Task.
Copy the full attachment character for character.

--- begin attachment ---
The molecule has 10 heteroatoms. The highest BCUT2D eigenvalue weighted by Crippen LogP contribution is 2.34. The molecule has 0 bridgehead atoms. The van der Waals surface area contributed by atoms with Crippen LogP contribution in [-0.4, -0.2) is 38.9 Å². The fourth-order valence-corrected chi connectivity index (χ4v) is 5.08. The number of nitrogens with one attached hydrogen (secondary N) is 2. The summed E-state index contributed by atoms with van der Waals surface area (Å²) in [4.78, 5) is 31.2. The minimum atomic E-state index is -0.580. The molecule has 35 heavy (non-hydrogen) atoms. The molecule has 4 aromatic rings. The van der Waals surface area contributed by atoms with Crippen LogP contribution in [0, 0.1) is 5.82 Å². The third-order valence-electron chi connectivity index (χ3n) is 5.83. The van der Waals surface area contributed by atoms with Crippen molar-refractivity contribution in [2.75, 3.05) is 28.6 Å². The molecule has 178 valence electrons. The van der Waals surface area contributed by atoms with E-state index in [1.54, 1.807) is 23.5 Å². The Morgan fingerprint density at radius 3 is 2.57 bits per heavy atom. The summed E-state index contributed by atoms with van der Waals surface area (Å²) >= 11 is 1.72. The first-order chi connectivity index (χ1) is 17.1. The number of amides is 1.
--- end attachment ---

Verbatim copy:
The molecule has 10 heteroatoms. The highest BCUT2D eigenvalue weighted by Crippen LogP contribution is 2.34. The molecule has 0 bridgehead atoms. The van der Waals surface area contributed by atoms with Crippen LogP contribution in [-0.4, -0.2) is 38.9 Å². The fourth-order valence-corrected chi connectivity index (χ4v) is 5.08. The number of nitrogens with one attached hydrogen (secondary N) is 2. The summed E-state index contributed by atoms with van der Waals surface area (Å²) in [4.78, 5) is 31.2. The minimum atomic E-state index is -0.580. The molecule has 35 heavy (non-hydrogen) atoms. The molecule has 4 aromatic rings. The van der Waals surface area contributed by atoms with Crippen LogP contribution in [0, 0.1) is 5.82 Å². The third-order valence-electron chi connectivity index (χ3n) is 5.83. The van der Waals surface area contributed by atoms with Crippen molar-refractivity contribution in [2.75, 3.05) is 28.6 Å². The molecule has 178 valence electrons. The van der Waals surface area contributed by atoms with E-state index in [1.54, 1.807) is 23.5 Å². The Morgan fingerprint density at radius 3 is 2.57 bits per heavy atom. The summed E-state index contributed by atoms with van der Waals surface area (Å²) >= 11 is 1.72. The first-order chi connectivity index (χ1) is 17.1. The number of amides is 1.